Lead author Dr. Laura Perez of the Swiss Tropical and Public Health Institute said until now, traffic pollution was assumed to only trigger asthma symptoms, but the research did not account for chronic asthma caused by the specific range of toxicants found near heavily used roads.
The researchers used data from existing epidemiological studies which found that children exposed to higher levels of near-road traffic-related pollution also had higher rates of asthma, even when taking into account a range of other relevant factors such as passive smoking or socioeconomic factors.
The study, published in the European Respiratory Journal, found 14 percent of asthma cases across the 10 European cities could be attributed to near-road traffic pollution.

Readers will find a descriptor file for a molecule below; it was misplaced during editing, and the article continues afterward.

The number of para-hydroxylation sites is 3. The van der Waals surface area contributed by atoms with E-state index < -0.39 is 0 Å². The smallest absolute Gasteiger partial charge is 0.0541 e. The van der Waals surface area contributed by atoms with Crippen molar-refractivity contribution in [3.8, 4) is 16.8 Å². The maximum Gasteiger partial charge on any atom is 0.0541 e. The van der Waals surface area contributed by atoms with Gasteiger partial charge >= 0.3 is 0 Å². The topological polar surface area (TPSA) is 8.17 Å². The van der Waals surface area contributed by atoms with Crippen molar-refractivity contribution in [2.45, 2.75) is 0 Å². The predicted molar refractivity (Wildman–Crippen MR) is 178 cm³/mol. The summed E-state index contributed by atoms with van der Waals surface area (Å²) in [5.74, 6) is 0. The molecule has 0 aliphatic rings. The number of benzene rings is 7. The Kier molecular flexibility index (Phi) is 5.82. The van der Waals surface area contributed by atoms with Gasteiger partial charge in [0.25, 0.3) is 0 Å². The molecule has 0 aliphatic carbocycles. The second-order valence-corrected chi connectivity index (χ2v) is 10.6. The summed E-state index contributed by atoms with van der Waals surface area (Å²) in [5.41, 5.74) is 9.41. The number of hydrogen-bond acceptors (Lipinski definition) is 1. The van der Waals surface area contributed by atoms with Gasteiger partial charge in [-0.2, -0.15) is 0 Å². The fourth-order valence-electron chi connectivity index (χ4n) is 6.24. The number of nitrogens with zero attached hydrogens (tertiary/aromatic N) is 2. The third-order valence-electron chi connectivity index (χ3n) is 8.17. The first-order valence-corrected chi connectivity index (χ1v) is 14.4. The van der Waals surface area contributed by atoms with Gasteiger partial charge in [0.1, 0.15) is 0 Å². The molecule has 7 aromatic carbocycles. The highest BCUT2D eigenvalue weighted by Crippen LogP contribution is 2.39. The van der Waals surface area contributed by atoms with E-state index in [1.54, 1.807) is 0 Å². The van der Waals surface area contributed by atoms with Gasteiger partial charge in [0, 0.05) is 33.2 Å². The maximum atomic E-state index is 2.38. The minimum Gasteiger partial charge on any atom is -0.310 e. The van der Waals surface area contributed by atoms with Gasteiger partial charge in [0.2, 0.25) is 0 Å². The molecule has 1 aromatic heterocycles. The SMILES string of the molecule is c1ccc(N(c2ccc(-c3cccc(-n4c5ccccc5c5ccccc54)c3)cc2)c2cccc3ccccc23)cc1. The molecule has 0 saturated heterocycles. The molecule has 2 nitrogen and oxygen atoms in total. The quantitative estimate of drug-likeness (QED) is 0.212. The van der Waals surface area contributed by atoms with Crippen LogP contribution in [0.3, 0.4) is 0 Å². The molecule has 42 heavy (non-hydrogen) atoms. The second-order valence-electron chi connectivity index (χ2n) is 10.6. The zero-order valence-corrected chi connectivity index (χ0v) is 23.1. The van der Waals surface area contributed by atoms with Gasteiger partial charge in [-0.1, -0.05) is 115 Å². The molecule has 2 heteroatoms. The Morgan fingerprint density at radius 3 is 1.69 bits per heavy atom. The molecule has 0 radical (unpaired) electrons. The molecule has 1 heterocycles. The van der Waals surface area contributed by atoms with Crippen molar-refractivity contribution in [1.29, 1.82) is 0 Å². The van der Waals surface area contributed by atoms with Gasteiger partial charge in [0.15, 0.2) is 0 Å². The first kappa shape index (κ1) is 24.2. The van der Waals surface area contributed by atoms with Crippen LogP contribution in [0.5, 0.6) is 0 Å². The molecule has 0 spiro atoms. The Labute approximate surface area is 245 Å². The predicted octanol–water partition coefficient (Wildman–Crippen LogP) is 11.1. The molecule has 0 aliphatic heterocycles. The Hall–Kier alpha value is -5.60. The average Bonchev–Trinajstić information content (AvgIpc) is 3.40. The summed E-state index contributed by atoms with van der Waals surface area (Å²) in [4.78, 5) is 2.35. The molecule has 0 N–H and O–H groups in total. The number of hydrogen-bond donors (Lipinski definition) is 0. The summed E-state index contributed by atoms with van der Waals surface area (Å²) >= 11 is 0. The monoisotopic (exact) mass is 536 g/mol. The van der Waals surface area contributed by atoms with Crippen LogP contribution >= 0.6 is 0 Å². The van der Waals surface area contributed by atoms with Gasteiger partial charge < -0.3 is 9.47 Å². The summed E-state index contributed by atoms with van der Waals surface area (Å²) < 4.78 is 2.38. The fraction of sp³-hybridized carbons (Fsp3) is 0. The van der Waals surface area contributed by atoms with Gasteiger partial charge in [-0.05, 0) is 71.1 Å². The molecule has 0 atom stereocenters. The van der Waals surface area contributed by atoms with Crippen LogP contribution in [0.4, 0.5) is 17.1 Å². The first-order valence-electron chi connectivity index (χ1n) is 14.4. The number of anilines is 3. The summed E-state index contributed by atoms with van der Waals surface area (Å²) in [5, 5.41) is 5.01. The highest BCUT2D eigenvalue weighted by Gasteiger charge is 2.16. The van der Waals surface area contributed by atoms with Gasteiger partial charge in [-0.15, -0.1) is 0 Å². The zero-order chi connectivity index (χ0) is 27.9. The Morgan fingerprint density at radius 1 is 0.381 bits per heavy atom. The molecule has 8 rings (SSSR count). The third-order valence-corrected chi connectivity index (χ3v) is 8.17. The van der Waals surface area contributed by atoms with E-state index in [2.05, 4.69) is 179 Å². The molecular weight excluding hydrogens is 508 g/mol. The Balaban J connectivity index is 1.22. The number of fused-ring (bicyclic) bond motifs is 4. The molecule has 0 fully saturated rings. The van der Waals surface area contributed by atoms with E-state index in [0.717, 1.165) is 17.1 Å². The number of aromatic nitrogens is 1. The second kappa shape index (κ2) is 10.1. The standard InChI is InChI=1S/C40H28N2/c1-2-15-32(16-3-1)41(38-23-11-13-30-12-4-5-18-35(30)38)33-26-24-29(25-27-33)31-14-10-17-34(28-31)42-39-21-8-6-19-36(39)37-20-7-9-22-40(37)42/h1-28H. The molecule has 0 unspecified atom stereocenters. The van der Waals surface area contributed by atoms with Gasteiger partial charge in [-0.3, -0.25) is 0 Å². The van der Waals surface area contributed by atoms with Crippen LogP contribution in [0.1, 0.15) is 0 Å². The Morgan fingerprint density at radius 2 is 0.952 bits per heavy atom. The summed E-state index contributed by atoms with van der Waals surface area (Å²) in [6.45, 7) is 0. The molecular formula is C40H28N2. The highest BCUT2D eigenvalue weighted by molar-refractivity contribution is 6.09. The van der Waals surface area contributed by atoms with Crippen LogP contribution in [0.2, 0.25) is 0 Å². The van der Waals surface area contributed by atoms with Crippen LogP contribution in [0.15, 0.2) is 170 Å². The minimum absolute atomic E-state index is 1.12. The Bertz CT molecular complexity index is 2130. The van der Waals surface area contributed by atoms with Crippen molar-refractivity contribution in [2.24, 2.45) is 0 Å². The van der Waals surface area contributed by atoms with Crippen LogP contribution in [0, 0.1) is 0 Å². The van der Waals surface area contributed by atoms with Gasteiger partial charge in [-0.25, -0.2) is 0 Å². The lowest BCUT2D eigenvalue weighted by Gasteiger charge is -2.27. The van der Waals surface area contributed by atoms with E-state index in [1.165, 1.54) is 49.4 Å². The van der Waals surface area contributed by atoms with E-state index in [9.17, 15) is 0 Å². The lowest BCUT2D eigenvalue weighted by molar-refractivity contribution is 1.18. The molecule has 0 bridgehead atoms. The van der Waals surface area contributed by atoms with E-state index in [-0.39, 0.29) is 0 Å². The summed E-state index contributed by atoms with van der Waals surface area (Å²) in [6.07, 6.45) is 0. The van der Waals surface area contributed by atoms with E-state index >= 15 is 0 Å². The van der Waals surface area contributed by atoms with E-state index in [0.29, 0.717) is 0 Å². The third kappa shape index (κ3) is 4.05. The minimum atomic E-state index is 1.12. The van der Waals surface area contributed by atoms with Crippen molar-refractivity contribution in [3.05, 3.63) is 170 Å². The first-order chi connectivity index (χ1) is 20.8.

"Air pollution has previously been seen to trigger symptoms but this is the first time we have estimated the percentage of cases that might not have occurred if Europeans had not been exposed to road traffic pollution," Perez said in a statement.
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